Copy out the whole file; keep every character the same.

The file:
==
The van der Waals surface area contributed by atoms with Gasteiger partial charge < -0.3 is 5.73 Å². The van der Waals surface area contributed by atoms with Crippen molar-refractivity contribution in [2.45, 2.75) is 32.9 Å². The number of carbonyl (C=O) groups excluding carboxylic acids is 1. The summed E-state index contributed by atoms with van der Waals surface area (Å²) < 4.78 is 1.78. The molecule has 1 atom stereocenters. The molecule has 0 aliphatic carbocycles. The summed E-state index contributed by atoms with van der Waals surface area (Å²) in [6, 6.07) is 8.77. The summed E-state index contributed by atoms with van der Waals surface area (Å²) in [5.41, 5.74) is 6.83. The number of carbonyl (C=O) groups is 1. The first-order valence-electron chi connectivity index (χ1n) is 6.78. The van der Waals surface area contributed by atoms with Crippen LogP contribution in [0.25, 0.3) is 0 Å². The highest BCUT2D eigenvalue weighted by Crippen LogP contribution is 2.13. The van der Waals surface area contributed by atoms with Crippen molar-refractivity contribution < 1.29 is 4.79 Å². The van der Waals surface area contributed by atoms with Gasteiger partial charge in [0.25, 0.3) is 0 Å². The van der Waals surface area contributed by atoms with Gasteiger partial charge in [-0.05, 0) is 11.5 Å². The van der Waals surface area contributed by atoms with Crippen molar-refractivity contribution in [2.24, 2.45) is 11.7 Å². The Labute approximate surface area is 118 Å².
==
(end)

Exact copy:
The van der Waals surface area contributed by atoms with Gasteiger partial charge < -0.3 is 5.73 Å². The van der Waals surface area contributed by atoms with Crippen molar-refractivity contribution in [2.45, 2.75) is 32.9 Å². The number of carbonyl (C=O) groups excluding carboxylic acids is 1. The summed E-state index contributed by atoms with van der Waals surface area (Å²) < 4.78 is 1.78. The molecule has 1 atom stereocenters. The molecule has 0 aliphatic carbocycles. The summed E-state index contributed by atoms with van der Waals surface area (Å²) in [6, 6.07) is 8.77. The summed E-state index contributed by atoms with van der Waals surface area (Å²) in [5.41, 5.74) is 6.83. The number of carbonyl (C=O) groups is 1. The first-order valence-electron chi connectivity index (χ1n) is 6.78. The van der Waals surface area contributed by atoms with Crippen LogP contribution in [0.25, 0.3) is 0 Å². The highest BCUT2D eigenvalue weighted by Crippen LogP contribution is 2.13. The van der Waals surface area contributed by atoms with Crippen molar-refractivity contribution < 1.29 is 4.79 Å². The van der Waals surface area contributed by atoms with Gasteiger partial charge in [0.25, 0.3) is 0 Å². The van der Waals surface area contributed by atoms with Gasteiger partial charge in [-0.05, 0) is 11.5 Å². The van der Waals surface area contributed by atoms with Crippen molar-refractivity contribution in [2.24, 2.45) is 11.7 Å². The Labute approximate surface area is 118 Å².